Miners on track for state
While rival Wasatch raised its first ever Region 10 Track & Field Championship trophy last week at Dozier Field, the Park City Miners finished second.
In this case, as in most years at Park City, region also comes second in priority to the 3A state track meet.
"I think the difference between Park City and the other schools is that region is less of a major event and it’s more of trying to get times and get people qualified (for state)," said sophomore jack-of-all-trades thrower Megan Glasmann.
That is the mantra of each member of the team, according to head coach Jeff Wyant.
"I think for us, we’ve never considered region our main focus," he said. "We’ve always thought it’s best to get as many people into state and sometimes that means losing points in region. Sometimes, it comes back to bite you in the butt."
This Friday and Saturday, the Miners will look to capture a 3A State Track & Field Championship as they head to BYU for the annual meet.
Senior sprinter Lisa Palomaki, who has run track for all four years of her high school career and will run collegiately next year at the University of Utah, said she is ready for state and, while her region title in the 400-meter sprint last week was exciting, she is looking forward to facing the best girls in the state.
"I’ve been there four times," Palomaki said of the state meet. "I just really want to do well. I would really like to lay down some good times."
Palomaki won the region 400-meter sprint by a hair literally.
She edged out Lilly Martino, a speedster from Wasatch High School, by one-tenth of a second. Palomaki finished with 57.76, Martino with 57.77.
"I was excited about it, because I’ve heard about Lilly and I’ve never raced against her," Palomaki said. "She’s good and she challenged me."
Glasmann, who is already on her way to breaking all sorts of state and school records, said state is a whole different ball game something she is noticeably excited for.
"State is more serious because it’s the big meet and you want to do well," Glasmann said. "For me, it’s less of winning and more of making a PR (personal record)."
Glasmann won the region titles in both javelin (132.950 feet) and discus (112.4 feet). Throwing is in her blood. Her mother was a major thrower in her collegiate days and missed qualifying for the 1988 Olympic Games by three feet, Megan said.
The first time she picked up a javelin? Age six.
"I’ve been throwing things for a while," Glasmann said, laughing.
Last year, as a freshman, Glasmann tied the school record in the javelin. This year, in the Miners’ first official meet, she shattered it.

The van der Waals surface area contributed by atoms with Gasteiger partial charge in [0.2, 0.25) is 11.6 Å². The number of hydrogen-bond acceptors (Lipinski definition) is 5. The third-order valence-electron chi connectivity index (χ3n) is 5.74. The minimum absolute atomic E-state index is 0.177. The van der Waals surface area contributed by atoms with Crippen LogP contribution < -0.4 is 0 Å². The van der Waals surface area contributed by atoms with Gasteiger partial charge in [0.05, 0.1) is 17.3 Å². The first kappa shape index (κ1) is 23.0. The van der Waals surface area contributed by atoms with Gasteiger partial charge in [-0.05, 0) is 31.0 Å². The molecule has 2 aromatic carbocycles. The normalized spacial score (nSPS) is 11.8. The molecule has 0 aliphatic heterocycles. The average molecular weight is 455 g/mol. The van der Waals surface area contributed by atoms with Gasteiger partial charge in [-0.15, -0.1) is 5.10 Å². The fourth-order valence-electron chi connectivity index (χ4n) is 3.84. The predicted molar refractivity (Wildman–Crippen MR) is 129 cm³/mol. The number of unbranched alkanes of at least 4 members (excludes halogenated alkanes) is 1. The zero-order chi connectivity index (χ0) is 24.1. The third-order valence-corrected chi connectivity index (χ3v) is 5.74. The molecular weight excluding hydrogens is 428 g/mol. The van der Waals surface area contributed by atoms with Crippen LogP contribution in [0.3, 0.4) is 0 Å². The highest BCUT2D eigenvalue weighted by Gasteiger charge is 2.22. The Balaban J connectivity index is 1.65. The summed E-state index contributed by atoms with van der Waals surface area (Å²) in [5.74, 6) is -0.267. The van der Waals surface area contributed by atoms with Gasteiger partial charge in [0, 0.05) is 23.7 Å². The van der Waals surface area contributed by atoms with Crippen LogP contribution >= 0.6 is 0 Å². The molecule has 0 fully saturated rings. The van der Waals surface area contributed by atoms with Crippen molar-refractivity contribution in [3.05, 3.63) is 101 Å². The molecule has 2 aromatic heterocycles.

She also qualified for the World Youth Trials in Track & Field after throwing 143.3 feet in the BYU Invitational a couple weeks ago.
"That was a much more exciting meet," Glasmann said.
While the Miners aren’t considered among the top teams to win state this year boys or girls Wyant stressed that teams that win region aren’t always the teams that win state.
"In 2005, we lost the girls’ region track meet, but won state," he said.
He said his coaching style doesn’t change much when the stakes are highest. It’s more a matter of just honing the intensity the athletes already have.
"Oh, they’re ready," Wyant said. "They know what they want. For them, it’s the focus of the year. Our season is always emphasizing state. The emphasis from the coaches and the older athletes is that state always matters.
"We hope that that happens with the kids. For us, we’ve done what we can do. They’re as well trained as they can be. We just try and pump them up."
Star long-distance runner Ben Saarel, a sophomore who has been dealing with a nagging hamstring injury, has rested much of the last week, but Wyant said he is more than confident in him.
"Ben at 80 percent can win state," he said. "He should be 90 percent (by Friday). For anybody else, that’d be a problem."
Palomaki said she is antsy for the qualifiers Friday at BYU.
"I’m nervous about it," Palomaki said. "I’ll be honest."
Senior sprinter Blake Thorne, who tore his hamstring about six weeks ago, is still on the mend and was only able to qualify as a medley alternate. But that won’t keep him from soaking in his fourth trip to state.
"I’m just going to enjoy myself and watch the team, and if they need me, I’ll be there," he said.
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